South Africa | Forex Licensing

How to get an FSCA license for your firm

As forex regulations in Europe have tightened, many brokers have started moving their firms to countries outside the EU or setting up divisions of their brokerages in non-European countries.

Although island nations in the Pacific and the Caribbean get a lot of attention when it comes to moving offshore, South Africa is quickly becoming a popular choice for both existing brokers and new brokers.

The restrictions on leverage and bonuses have made it difficult for many firms to attract new clients. Licensing also presents barriers for new firms. Regulatory agencies often require brokerages to keep significant capital on hand.

For instance, the Financial Conduct Authority in the United Kingdom requires brokers have £1,000,000 in operating capital. These requirements and restrictions mean brokers often have a stronger business with more clients when they are unlicensed. However, some clients aren’t comfortable working with an unlicensed firm.

South Africa’s regulatory framework presents a beneficial opportunity for brokers who wish to be licensed but also want to give clients the leverage and bonuses they’re seeking. We’ve been hearing from a lot of IBs interested in starting their own firms in the nation, and this post offers insights into the process of becoming licensed to sell forex products in South Africa.

Basic regulations

To offer investment products and advice you must be a financial service provider (FSP) licensed through South Africa’s regulatory body, the Financial Sector Conduct Authority (FSCA). Forex brokers typically need to be a Category I FSP.

Once licensed, you can offer accounts with high leverage and bonuses in South Africa. The FSCA doesn’t have a set minimum capital requirement. Instead, brokers are required to retain capital to cover all of their liabilities and operating expenses. You also need to have professional indemnity insurance.

You must also have one director with South African residency and a bank account with a bank in South Africa.

Regulatory exams

To become an FSP who can sell forex products, you must pass two exams — the FSCA’s Regulatory Exam 1 (RE 1) and Regulatory Exam 5 (RE 5).

The RE 1 consists of 80 questions, and you need at least 65% on the exam to pass. The questions aren’t weighted, so you have to answer 52 questions correctly to pass. You’ll be given 2 ½ hours to take the test. The RE 5 only has 50 questions, and you have to answer 33 questions correctly to pass. Since the exam has fewer questions, you’re given less time. You’re allowed 2 hours for the RE 5.

Sample question for RE 1 test

All of the questions on these exams are multiple choice, and the questions are based on the information in four types of legislation and financial regulations:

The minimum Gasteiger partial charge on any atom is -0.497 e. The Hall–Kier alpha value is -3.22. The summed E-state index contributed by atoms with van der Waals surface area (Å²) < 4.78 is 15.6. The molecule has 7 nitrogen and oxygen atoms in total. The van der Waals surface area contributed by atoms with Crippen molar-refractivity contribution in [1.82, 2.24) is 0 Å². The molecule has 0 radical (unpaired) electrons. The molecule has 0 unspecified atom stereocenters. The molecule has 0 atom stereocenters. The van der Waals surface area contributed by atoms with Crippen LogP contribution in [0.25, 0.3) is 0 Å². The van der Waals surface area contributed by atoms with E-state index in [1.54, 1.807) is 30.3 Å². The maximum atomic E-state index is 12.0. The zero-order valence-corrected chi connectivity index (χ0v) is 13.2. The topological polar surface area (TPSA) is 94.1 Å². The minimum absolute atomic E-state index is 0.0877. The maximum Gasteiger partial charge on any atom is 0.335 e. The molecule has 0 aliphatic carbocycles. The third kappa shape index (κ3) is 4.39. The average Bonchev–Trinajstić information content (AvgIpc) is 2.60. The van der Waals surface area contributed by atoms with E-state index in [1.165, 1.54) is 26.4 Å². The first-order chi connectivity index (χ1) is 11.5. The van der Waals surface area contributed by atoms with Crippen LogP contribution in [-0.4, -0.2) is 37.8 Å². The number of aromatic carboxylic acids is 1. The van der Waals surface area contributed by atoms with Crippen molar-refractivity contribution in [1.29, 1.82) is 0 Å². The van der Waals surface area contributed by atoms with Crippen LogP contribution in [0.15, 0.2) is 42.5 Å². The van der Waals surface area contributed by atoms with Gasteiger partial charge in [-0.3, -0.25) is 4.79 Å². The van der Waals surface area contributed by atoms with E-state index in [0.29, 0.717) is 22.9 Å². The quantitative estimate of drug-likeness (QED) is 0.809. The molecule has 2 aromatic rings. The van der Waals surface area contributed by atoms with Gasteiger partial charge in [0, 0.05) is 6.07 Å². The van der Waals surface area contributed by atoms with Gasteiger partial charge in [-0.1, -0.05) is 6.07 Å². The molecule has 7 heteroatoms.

• The FAIS Act as amended by the Financial Services Laws General Amendment Act 45 of 2013
  • FSCA General Code of Conduct for authorized Financial Services Providers
  • FIC Act (FICA)
  • FSCA Board notices

Currently, Moonstone is the only organization that administers these tests. To take the tests and begin the licensing process, you must register for the exam on the Moonstone website. Moonstone’s website has a Preparation Guide for Regulatory Exams that can help you prepare for the test and learn more about them. It costs R 1,226 to take each exam in South Africa. If you take the exam in another country, the fee is £210.

Fit and proper qualification

In addition to passing the RE 1 and RE 5, you must also meet the FSCA’s definition of being fit and proper. Demonstrating that you’re fit and proper will likely be the most tedious and time-consuming part of the application process, because it takes a great deal of documentation.

Fit and proper qualifications for FSP

You can review Board Notice 194 of 2017 to see a full list of fit and proper requirements. The various requirements fall into five broad categories.

  1. Honest, integrity, and good standing: This category addresses whether you’ve been convicted of crimes like fraud, theft, or forgery, or if you’ve been sanctioned by the FSCA or a similar regulatory authority.
  2. Competence: This category relates to whether you have the necessary knowledge to offer advice about investment products. It covers your education and experience with financial products. This category includes passing the RE 1 and RE 5.
  3. Continuous professional development: This category details the actions an FSP will need to take to maintain their knowledge of financial products and investment advice.
  4. Operational ability: This category includes the requirements you need to effectively offer services to clients, mitigate risk, and keep records. It covers things like having a business address, a disaster recovery plan, and compliance procedures.
  5. Financial soundness: This category relates to your working capital and liquidity.


You will need to pay several fees for when you apply to be a licensed FSP.

If you’ll be working as a sole proprietor, you will pay R 2,544 for the application for authorization as a Category I FSP, and another R 2,568 to have your credentials and qualifications recognized. There are additional fees if your firm has other employees.

After your firm is established, the fees required for regulation are based on the size of your firm and your profits.

Forex licenses can help you attract clients and add credibility to your marketing activities. If you choose to pursue a license in South Africa, you can complete the process on your own. You can also hire a firm to help you. There are law firms that offer assistance with licensing and Moonstone also offers licensing services.

You should always speak to a legal advisor before making decisions about regulations. Our blog posts should not be considered legal advice.